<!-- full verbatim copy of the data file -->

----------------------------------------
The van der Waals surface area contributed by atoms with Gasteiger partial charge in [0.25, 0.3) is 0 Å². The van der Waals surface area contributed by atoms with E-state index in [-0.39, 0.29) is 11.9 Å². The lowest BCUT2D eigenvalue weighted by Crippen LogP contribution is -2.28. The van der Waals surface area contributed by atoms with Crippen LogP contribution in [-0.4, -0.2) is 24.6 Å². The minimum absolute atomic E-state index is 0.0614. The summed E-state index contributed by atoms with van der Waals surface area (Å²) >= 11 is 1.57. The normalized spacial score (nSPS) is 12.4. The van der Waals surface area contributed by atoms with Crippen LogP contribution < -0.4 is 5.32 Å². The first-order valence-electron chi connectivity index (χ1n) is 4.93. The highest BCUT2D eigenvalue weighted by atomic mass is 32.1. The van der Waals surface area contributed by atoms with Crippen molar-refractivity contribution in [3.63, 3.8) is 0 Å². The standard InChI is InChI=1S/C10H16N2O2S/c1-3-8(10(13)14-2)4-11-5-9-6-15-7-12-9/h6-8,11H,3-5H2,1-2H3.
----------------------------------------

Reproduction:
The van der Waals surface area contributed by atoms with Gasteiger partial charge in [0.25, 0.3) is 0 Å². The van der Waals surface area contributed by atoms with E-state index in [-0.39, 0.29) is 11.9 Å². The lowest BCUT2D eigenvalue weighted by Crippen LogP contribution is -2.28. The van der Waals surface area contributed by atoms with Crippen LogP contribution in [-0.4, -0.2) is 24.6 Å². The minimum absolute atomic E-state index is 0.0614. The summed E-state index contributed by atoms with van der Waals surface area (Å²) >= 11 is 1.57. The normalized spacial score (nSPS) is 12.4. The van der Waals surface area contributed by atoms with Crippen LogP contribution < -0.4 is 5.32 Å². The first-order valence-electron chi connectivity index (χ1n) is 4.93. The highest BCUT2D eigenvalue weighted by atomic mass is 32.1. The van der Waals surface area contributed by atoms with Crippen molar-refractivity contribution in [3.63, 3.8) is 0 Å². The standard InChI is InChI=1S/C10H16N2O2S/c1-3-8(10(13)14-2)4-11-5-9-6-15-7-12-9/h6-8,11H,3-5H2,1-2H3.